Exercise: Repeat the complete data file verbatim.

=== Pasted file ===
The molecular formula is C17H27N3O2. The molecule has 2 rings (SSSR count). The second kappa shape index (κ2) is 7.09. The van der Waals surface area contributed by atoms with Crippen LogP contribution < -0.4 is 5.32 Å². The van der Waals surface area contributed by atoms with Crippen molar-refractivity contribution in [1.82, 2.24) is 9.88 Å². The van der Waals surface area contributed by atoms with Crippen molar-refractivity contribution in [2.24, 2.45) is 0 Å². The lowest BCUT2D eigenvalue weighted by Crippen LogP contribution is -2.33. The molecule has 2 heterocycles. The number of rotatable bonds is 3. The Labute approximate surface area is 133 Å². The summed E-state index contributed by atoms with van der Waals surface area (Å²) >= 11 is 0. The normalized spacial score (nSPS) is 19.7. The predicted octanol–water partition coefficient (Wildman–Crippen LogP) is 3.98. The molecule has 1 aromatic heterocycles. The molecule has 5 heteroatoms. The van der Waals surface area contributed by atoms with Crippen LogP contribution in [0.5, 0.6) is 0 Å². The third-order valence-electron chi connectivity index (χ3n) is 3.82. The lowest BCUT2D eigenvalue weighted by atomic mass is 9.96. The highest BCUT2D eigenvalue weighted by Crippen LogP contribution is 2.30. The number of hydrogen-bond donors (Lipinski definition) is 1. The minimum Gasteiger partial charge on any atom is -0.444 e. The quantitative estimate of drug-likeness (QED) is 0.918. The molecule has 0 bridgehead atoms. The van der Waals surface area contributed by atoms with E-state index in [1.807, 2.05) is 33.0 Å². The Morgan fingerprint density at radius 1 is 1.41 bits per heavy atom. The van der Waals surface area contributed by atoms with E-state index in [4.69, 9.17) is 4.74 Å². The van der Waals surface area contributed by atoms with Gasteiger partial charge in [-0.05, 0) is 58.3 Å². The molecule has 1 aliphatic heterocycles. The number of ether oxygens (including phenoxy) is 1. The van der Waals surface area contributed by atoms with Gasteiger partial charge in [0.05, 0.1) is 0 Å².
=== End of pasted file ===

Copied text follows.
The molecular formula is C17H27N3O2. The molecule has 2 rings (SSSR count). The second kappa shape index (κ2) is 7.09. The van der Waals surface area contributed by atoms with Crippen LogP contribution < -0.4 is 5.32 Å². The van der Waals surface area contributed by atoms with Crippen molar-refractivity contribution in [1.82, 2.24) is 9.88 Å². The van der Waals surface area contributed by atoms with Crippen molar-refractivity contribution in [2.24, 2.45) is 0 Å². The lowest BCUT2D eigenvalue weighted by Crippen LogP contribution is -2.33. The molecule has 2 heterocycles. The number of rotatable bonds is 3. The Labute approximate surface area is 133 Å². The summed E-state index contributed by atoms with van der Waals surface area (Å²) >= 11 is 0. The normalized spacial score (nSPS) is 19.7. The predicted octanol–water partition coefficient (Wildman–Crippen LogP) is 3.98. The molecule has 1 aromatic heterocycles. The molecule has 5 heteroatoms. The van der Waals surface area contributed by atoms with Crippen LogP contribution in [0.5, 0.6) is 0 Å². The third-order valence-electron chi connectivity index (χ3n) is 3.82. The lowest BCUT2D eigenvalue weighted by atomic mass is 9.96. The highest BCUT2D eigenvalue weighted by Crippen LogP contribution is 2.30. The number of hydrogen-bond donors (Lipinski definition) is 1. The minimum Gasteiger partial charge on any atom is -0.444 e. The quantitative estimate of drug-likeness (QED) is 0.918. The molecule has 0 bridgehead atoms. The van der Waals surface area contributed by atoms with E-state index in [1.807, 2.05) is 33.0 Å². The Morgan fingerprint density at radius 1 is 1.41 bits per heavy atom. The van der Waals surface area contributed by atoms with E-state index in [4.69, 9.17) is 4.74 Å². The van der Waals surface area contributed by atoms with Gasteiger partial charge in [-0.05, 0) is 58.3 Å². The molecule has 1 aliphatic heterocycles. The number of ether oxygens (including phenoxy) is 1. The van der Waals surface area contributed by atoms with Gasteiger partial charge in [0.05, 0.1) is 0 Å².